"The case against the reality of cold fusion
is outlined. It is based on preconceptions inherited from experience
with hot fusion. That cold fusion refers to a different regime is
emphasized. The new regime is characterized by intermittency in
the production of excess heat, tritium, and neutrons. A scenario
is sketched, based on the hypothesis that small segments of the
lattice can absorb released nuclear energy."
I pick up the last sentence of the abstract with this
quotation from the text:
"If the g-rays demanded by the hot fusioneers
are greatly suppressed, what agency does carry off the excess energy
in the various reactions? One must look for something that is characteristic
of cold fusion, something that does not exist in the plasma regime
of hot fusion. The obvious answer is: the lattice in which the deuterium
Imagine then, that a small, but macroscopic piece
of the lattice absorbs the excess energy of the HD or DD reaction.
I advance the idea of the lattice playing a vital role as a hypothesis.
Intermittency is the hallmark of cold fusion... Does the lattice
hypothesis have a natural explanation for intermittency? A close
approach to saturation loading is required for effective fusion
to take place. But, surely, the loading of deuterium into the palladium
lattice does not occur with perfect spatial uniformity. There are
fluctuations. It may happen that a microscopically largeif
macroscopically smallregion attains a state of such lattice
uniformity that it can function collectively in absorbing the excess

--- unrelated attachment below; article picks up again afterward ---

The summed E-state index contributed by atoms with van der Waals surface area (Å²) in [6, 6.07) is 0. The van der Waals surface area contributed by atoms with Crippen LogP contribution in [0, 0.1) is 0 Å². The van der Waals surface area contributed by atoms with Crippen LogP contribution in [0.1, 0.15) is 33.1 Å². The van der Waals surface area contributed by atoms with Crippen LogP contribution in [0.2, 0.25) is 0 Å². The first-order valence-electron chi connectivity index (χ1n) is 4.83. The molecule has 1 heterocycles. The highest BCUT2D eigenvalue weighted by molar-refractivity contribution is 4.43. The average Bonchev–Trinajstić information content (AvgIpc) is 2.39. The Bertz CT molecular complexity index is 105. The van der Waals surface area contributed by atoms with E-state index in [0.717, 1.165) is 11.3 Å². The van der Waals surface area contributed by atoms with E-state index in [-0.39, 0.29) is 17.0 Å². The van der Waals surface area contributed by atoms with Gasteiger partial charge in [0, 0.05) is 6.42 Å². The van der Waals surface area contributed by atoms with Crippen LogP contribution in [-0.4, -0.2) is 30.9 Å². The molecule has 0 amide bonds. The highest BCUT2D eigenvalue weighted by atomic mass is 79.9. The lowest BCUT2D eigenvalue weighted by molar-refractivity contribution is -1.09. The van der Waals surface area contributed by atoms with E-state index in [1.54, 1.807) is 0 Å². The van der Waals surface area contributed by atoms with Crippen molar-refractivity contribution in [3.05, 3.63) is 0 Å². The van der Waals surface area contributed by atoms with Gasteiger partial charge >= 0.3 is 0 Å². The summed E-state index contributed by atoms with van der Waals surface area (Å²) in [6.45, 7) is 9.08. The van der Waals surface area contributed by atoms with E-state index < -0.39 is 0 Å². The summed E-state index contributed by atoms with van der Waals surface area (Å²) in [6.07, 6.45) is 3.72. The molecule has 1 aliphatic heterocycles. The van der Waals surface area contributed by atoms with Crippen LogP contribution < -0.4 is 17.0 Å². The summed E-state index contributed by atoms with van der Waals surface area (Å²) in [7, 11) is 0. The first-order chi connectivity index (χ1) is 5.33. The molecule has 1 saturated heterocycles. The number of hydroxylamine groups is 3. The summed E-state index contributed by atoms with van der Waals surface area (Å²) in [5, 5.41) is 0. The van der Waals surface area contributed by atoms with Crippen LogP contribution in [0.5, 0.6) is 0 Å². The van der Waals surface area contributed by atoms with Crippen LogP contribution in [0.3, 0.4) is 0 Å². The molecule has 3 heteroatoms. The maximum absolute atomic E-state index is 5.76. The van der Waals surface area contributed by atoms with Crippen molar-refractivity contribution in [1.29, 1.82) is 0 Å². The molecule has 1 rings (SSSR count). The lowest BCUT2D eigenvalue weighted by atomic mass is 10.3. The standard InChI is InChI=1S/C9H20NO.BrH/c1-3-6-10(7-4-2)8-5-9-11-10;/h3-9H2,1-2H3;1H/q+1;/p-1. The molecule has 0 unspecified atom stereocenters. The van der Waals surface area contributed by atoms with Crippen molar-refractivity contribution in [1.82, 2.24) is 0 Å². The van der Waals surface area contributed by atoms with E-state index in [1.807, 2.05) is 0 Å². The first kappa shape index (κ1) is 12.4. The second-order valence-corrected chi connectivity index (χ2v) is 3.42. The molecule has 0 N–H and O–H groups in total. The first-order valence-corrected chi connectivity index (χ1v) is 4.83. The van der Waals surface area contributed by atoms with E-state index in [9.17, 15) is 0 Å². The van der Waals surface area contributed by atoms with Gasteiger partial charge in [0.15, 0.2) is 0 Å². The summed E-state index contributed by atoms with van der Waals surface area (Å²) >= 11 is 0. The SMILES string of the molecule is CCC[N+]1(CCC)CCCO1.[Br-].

nuclear energy that is released in an act of fusion. And that energy
can initiate a chain reaction as the vibrations of the excited ions
bring them into closer proximity. So begins a burst. In the course
of time, the increasing number of vacancies in the lattice will
bring about a shut-down of the burst. The start-up of the next burst
is an independent affair. (This picture is not inconsistent with
the observation of extensive cracking after long runs.)
What answer did I give, just three years ago to "Does
cold fusion have a future?" I said: "I have little hope
for it in Europe and the United Statesthe West. It is to the
East, and, specifically, to Japan that I turn."
Inspired by good soba and sushi, I dashed off a short
addendum that Progress of Theoretical Physics received in January
and published in April of 1991. The abstract of "Nuclear Energy
in an Atomic Lattice-Causal Order" is:
"The extremely small penetrability of the Coulomb
barrier is generally adduced to dismiss the possibility of low energy
(cold) fusion. The existence of other mechanisms that could invalidate
this logic is pointed out."
Here are excerpts. "... Implicit in this line
of thought (of negligible penetrability) is the apparently self-evident
causality assignment that has the release into the surrounding environment,
of energy at the nuclear level, occur after the penetration of the
Coulomb barrier. One would hardly question that time sequence when